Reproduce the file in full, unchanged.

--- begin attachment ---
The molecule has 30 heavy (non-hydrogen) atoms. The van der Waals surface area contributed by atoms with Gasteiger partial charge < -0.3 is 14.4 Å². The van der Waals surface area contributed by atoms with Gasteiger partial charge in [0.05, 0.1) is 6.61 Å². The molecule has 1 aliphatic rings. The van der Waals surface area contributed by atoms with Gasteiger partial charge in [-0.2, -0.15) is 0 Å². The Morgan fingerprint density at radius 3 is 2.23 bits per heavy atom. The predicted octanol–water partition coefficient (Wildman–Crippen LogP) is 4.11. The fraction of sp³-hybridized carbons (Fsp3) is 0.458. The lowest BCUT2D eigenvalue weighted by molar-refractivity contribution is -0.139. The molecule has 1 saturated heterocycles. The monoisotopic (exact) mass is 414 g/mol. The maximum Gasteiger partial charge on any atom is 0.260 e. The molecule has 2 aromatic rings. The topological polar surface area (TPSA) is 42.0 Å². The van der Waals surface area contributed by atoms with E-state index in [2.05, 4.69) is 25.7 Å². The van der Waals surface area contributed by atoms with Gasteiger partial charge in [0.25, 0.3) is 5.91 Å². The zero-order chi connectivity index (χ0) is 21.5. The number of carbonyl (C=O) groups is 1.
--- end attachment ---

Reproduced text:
The molecule has 30 heavy (non-hydrogen) atoms. The van der Waals surface area contributed by atoms with Gasteiger partial charge < -0.3 is 14.4 Å². The van der Waals surface area contributed by atoms with Gasteiger partial charge in [0.05, 0.1) is 6.61 Å². The molecule has 1 aliphatic rings. The van der Waals surface area contributed by atoms with Gasteiger partial charge in [-0.2, -0.15) is 0 Å². The Morgan fingerprint density at radius 3 is 2.23 bits per heavy atom. The predicted octanol–water partition coefficient (Wildman–Crippen LogP) is 4.11. The fraction of sp³-hybridized carbons (Fsp3) is 0.458. The lowest BCUT2D eigenvalue weighted by molar-refractivity contribution is -0.139. The molecule has 1 saturated heterocycles. The monoisotopic (exact) mass is 414 g/mol. The maximum Gasteiger partial charge on any atom is 0.260 e. The molecule has 2 aromatic rings. The topological polar surface area (TPSA) is 42.0 Å². The van der Waals surface area contributed by atoms with E-state index in [2.05, 4.69) is 25.7 Å². The van der Waals surface area contributed by atoms with Gasteiger partial charge in [0.25, 0.3) is 5.91 Å². The zero-order chi connectivity index (χ0) is 21.5. The number of carbonyl (C=O) groups is 1.